Executive of the year was also tough. There were a number of strong candidates, but Houston’s Daryl Morey won out. Not many teams have all of their moves pan out, but Morey’s free agent acquisitions, trades, and even his coaching hires all across the bench have paid dividends.
The second-place vote went to Boston’s Danny Ainge. Like Morey, he’s come up roses on almost everything he’s touched this year, and his team has played incredibly well. A lot of Boston’s success is about decisions from previous years but landing Al Horford in free agency and drafting Jaylen Brown were huge in getting the Celtics over the hump. Golden State’s Bob Myers got my third-place vote, although he could have easily flipped with Ainge, no one landed the bigger fish than Myers, and the creative way they managed the cap to fill in the roster and convince veterans to go in for a title run was impressive.
So we get to the end of the line with Most Improved.
The Most Improved is a tough award because it’s harder to define than many of the others. Case in point is Milwaukee’s Giannis Antetokounmpo. He is often talked about as Most Improved, but is he really that improved or is he progressing as the Bucks have expected? Consider that Giannis went from 6.8 points per game as a rookie to 12.7 as a sophomore and to 16.9 last season to 23.1 this season. Is that “Most Improved,” or the steady progression of a promising young star? I think there is a better case for Giannis as an MVP candidate than a Most Improved Player, because the progression was there.
Some have suggested that Washington’s Brad Beal get consideration. Beal averaged 17.4 points last season on 44.9 percent shooting. This year he is at 23.1 points and 48.2 percent shooting. Is he Most Improved, or simply healthy for the first time in four years?
From my perspective, Most Improved is about radical improvement, not steady gains. To that end, my first-place vote went to Denver’s Nikola Jokic. His season has been breathtaking. He showed glimmers of being good, but he emerged as a legit star for the Nuggets and maybe their best player.
My second-place vote went to Washington’s Otto Porter Jr. Last season, many thought that Porter may have been a draft bust, but this year, he might be Washington’s second most important player. The year-over-year transformation has been unbelievable, which got him the second-place vote. My third-place vote went to Dallas’ Harrison Barnes. While you could argue Barnes became the player Dallas hoped he’d be when they gave him the huge contract last summer, compared to who he’d been for four years in Golden State, his emergence as a star in Dallas is impressive.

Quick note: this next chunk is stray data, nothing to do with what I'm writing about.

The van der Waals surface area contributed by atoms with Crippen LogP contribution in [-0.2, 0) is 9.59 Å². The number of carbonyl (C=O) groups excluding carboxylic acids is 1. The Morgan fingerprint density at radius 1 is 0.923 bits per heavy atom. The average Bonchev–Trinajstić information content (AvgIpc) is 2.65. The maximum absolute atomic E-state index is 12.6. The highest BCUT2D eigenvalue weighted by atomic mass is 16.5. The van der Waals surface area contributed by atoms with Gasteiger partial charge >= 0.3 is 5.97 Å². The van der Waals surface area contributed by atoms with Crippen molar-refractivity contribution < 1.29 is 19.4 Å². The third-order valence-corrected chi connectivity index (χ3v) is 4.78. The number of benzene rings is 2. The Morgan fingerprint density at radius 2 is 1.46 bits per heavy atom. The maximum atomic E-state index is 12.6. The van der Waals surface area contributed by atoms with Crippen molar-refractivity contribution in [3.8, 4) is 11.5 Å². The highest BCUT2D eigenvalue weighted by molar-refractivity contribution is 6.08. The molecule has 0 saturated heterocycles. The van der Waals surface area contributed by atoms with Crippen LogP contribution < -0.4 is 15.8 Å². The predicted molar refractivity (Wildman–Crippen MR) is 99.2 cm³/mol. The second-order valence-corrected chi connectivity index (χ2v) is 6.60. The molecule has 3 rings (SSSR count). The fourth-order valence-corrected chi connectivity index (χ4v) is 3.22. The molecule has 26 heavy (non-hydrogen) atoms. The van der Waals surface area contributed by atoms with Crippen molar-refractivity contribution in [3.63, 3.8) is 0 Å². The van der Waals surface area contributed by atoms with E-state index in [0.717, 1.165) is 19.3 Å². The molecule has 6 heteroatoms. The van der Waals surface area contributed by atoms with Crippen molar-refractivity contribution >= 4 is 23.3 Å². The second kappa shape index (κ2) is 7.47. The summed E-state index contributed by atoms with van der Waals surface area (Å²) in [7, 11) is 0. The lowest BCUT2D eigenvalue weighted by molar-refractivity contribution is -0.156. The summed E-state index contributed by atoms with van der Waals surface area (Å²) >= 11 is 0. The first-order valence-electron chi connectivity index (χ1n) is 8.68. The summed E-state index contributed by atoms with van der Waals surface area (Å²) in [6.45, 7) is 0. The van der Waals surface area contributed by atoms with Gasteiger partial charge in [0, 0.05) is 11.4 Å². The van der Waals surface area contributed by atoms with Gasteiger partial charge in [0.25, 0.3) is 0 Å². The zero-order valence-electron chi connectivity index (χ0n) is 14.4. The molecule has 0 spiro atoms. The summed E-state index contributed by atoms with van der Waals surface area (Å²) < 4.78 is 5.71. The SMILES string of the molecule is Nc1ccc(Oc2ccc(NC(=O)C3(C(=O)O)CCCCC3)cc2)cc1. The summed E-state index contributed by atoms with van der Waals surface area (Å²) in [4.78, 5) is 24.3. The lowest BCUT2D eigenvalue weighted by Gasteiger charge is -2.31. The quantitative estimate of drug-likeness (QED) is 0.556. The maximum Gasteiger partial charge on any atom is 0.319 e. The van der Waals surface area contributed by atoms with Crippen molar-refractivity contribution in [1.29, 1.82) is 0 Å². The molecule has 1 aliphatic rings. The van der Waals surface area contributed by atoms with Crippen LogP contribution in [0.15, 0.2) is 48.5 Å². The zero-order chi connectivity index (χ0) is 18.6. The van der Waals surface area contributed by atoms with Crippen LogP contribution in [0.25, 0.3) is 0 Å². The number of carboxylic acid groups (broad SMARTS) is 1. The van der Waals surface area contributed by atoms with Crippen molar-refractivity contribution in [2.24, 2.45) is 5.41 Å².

So, lastly, the All-NBA teams.
Here is how I came down:
|All-NBA First Team|
|All-NBA Second Team|
|All-NBA Third Team|
While I respect everyone’s right to disagree or to have other opinions, that’s how I saw it and ultimately voted.
This year’s awards will be handled differently than in season’s past, with a single awards show to occur on Monday, June 26 from Basketball City at Pier 36 in New York City. TNT will air the show that will recognize NBA players, teams, coaches and executives for their accomplishments and performances from the 2016-17 NBA season.
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Defensive Player Of The Year Watch – 11/17/17
Spencer Davies updates the list of names to keep an eye on and who’s in contention for DPOY.
We’re exactly one month into the season now, as the NBA standings have started to take shape headed into winter.
A couple of weeks ago, Basketball Insiders released its first Defensive Player of the Year Watch article to go in-depth on players that could compete for the prestigious award. Since then, there have been injuries keeping most of the household names out of the picture.
Guys like Rudy Gobert (knee) and Al-Farouq Aminu (ankle) have been or will be sidelined for weeks. Kawhi Leonard has yet to make his season debut recovering from a bothersome right quad.
While that isn’t the best news for fans and the league at the moment, it’s likely that those players will be just fine and return with the same impact they’ve always made. In the meantime, there are opportunities for others to throw their names in the hat as elite defenders. With new names and mainstays, here’s a look at six healthy candidates.